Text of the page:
Jorge 'Rivi' Ayala

Blanco hired Jorge Ayala as her gunman to dispatch of enemies and agents who were causing her problems and, despite being suspected for dozens of murders and a member of Blanco's drug syndicate during a period of bloodies wars and rivalries, he was only ever convicted of three murders when he was finally captured in the 90s.


Ayala remains imprisoned despite claiming he was guaranteed just a 25-year stretch after helping convict other members of a gang known as the 'Cocaine Cowboys' and even appeared on screen in a documentary of the same name detailing some of his gruesome exploits. 

 Carlos 'Cumbamba' Arango

Another favored hitman of Griselda Blanco, Cumbamba also did work for the Medellin cartel and has been implicated in machine-gunnings, chainsawings, draining the blood from a dismembered corpse in a bathtub so that the body would be easier to fold up and dispose of and the infamous Madeland Mall massacre where, in broad daylight, two gunmen exited a paneled truck, entered a liquor store and gunned down two men, wounding the store clerk. 

The dead men were eventually identified as a Colombia-based cocaine trafficker and his bodyguard who were rivals of Blanco.


Cumbamba was eventually caught when he was sent to assassinate a drug pilot who became the key witness against Colombian cocaine boss Jorge Ochoa. Cumbamba and several other colleagues ambushed this man in a parking lot and shot him 12 times before speeding away. Shortly after the shooting, a witness told police that the driver of the getaway car had been wearing green surgical pants.

Carlos changed his pants but, when pulled over by cops they noticed he was wearing green pants and detained him. Although these weren't the surgical pants he was wearing for the killing, the cops searched his car and found the items of clothing he had been wearing during the shootout and he was sentenced to life in prison for the murder of Barry Seal and was sent to Angola, the notorious Louisiana State Penitentiary, to serve his sentence. He died there in 2015 at the age of 66.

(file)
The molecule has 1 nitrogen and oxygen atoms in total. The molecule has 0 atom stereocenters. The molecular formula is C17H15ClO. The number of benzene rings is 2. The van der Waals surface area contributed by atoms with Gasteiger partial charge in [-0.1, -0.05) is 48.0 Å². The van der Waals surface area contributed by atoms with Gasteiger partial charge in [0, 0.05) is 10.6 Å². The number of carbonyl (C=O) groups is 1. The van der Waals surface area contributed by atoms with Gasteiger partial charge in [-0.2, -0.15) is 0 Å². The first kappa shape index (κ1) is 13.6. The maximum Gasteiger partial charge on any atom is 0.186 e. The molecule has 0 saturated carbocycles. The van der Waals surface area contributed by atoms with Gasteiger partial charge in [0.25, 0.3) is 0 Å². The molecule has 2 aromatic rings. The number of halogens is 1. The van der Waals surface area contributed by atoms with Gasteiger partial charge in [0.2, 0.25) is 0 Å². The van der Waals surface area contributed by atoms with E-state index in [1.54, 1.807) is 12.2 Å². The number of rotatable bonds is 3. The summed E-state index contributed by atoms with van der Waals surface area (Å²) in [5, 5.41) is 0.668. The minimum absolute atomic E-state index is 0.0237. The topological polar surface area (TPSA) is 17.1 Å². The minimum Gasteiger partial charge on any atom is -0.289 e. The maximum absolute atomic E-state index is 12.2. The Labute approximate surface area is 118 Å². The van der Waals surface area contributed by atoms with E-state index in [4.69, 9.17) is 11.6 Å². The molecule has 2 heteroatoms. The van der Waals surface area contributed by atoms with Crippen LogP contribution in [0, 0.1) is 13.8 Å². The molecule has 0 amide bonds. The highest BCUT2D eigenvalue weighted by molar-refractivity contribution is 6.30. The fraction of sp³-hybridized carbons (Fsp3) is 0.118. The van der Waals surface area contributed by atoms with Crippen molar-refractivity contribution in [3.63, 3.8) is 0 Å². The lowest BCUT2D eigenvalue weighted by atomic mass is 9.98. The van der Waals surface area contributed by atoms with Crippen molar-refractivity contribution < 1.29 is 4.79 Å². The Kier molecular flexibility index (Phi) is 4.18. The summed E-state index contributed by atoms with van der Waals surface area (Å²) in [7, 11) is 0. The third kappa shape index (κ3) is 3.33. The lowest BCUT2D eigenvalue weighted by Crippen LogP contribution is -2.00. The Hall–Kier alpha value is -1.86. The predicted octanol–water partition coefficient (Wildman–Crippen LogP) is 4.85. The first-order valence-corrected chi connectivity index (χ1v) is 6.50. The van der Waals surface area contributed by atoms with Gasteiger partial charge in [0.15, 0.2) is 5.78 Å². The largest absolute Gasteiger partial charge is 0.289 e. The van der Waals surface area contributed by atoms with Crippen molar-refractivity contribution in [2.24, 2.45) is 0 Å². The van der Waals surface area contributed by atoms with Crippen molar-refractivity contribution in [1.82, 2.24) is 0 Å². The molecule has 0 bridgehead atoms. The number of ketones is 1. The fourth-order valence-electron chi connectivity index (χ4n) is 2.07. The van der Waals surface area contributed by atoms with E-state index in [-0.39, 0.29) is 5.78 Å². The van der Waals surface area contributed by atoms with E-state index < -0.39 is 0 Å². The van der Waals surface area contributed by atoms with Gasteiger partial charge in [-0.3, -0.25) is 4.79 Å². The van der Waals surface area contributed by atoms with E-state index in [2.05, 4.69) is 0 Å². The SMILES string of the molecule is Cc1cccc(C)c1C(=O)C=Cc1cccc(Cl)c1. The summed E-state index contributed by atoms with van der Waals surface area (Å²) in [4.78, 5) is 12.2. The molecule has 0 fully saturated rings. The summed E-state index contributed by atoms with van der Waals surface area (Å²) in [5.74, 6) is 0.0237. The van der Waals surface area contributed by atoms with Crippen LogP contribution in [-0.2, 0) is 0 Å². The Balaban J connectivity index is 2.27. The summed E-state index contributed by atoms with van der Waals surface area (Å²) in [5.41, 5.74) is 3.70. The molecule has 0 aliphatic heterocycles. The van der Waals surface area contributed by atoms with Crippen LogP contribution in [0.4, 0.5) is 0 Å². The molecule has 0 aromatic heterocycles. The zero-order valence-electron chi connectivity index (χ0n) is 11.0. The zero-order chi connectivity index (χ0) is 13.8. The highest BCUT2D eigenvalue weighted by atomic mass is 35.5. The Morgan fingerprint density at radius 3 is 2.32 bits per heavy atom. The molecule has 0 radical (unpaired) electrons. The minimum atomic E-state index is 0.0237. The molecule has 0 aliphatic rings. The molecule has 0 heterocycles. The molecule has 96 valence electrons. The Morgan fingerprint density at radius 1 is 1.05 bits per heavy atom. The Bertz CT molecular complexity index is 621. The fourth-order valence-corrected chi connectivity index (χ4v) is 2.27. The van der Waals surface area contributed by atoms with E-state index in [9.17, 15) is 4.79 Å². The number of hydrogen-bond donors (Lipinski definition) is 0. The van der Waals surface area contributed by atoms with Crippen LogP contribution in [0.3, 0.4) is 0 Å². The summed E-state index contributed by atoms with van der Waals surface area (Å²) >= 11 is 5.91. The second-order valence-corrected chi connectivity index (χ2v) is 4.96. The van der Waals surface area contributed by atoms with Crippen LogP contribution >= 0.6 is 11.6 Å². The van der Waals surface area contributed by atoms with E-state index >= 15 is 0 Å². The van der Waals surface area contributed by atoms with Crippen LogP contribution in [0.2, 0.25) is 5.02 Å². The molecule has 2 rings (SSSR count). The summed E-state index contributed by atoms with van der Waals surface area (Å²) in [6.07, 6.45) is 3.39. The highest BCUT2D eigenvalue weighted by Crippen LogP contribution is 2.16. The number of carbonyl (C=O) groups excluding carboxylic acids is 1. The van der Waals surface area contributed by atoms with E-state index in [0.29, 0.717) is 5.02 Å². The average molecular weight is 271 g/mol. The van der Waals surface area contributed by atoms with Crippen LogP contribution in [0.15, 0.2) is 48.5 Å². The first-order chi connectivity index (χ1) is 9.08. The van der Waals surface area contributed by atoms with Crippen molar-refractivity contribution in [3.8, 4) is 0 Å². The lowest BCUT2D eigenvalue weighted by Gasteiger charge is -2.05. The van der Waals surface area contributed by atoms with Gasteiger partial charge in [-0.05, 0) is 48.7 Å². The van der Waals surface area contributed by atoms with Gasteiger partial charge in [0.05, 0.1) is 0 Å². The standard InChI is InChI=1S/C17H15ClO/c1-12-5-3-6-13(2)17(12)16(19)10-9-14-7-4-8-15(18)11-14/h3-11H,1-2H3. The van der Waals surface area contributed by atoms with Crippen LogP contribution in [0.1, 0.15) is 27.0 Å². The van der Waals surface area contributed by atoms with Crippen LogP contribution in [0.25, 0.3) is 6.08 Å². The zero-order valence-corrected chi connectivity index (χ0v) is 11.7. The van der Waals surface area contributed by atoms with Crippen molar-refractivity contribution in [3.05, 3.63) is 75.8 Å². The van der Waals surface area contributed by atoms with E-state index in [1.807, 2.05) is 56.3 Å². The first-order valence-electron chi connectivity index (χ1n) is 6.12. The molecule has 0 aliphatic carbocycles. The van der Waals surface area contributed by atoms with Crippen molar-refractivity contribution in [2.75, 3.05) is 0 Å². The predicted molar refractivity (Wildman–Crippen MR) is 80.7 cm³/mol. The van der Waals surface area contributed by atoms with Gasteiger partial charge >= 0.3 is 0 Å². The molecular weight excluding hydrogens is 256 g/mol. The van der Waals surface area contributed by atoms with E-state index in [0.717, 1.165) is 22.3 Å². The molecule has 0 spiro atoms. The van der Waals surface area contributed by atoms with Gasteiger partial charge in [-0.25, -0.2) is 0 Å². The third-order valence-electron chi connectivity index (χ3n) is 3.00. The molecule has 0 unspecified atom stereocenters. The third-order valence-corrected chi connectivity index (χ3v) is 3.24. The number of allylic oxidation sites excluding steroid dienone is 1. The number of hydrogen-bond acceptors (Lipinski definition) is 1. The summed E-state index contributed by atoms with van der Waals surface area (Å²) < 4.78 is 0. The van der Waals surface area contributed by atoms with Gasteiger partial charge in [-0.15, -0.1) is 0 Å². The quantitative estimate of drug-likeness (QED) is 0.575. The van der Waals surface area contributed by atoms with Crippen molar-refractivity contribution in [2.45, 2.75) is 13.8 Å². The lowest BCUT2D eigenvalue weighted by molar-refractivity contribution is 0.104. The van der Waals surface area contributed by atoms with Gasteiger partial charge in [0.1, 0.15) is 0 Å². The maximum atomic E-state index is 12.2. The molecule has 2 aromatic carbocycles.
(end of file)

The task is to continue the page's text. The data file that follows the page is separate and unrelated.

Joseph Meldish

The East Harlem Purple Gang were a crew of Italian-American heroin dealers and drug traffickers that controlled and dominated the distribution of the drug in Harlem and The Bronx areas of New York City in the 1970s and 80s. The gang had close ties to both the Genovese family, Bonanno and Lucchese family crime syndicates and would often 'freelance' their work out to other gangsters.


Meldish has been linked to between 40 and 70 assassinations from the period, but police aren't quite sure as witnesses have quite often 'disappeared', refused to talk or were left physically unable to in the cases of these murders. It was only when a getaway driver flipped on Meldish in return for witness protection that he was put behind bars.

Brigitte Monhaupt

A member of the far-left militant group Red Army Faction (RAF) that operated in West Germany during the period of the East-West split of the country, RAF was supported by the East German government during the height of the cold war and, as such, undertook in several killings and kidnappings of a political nature.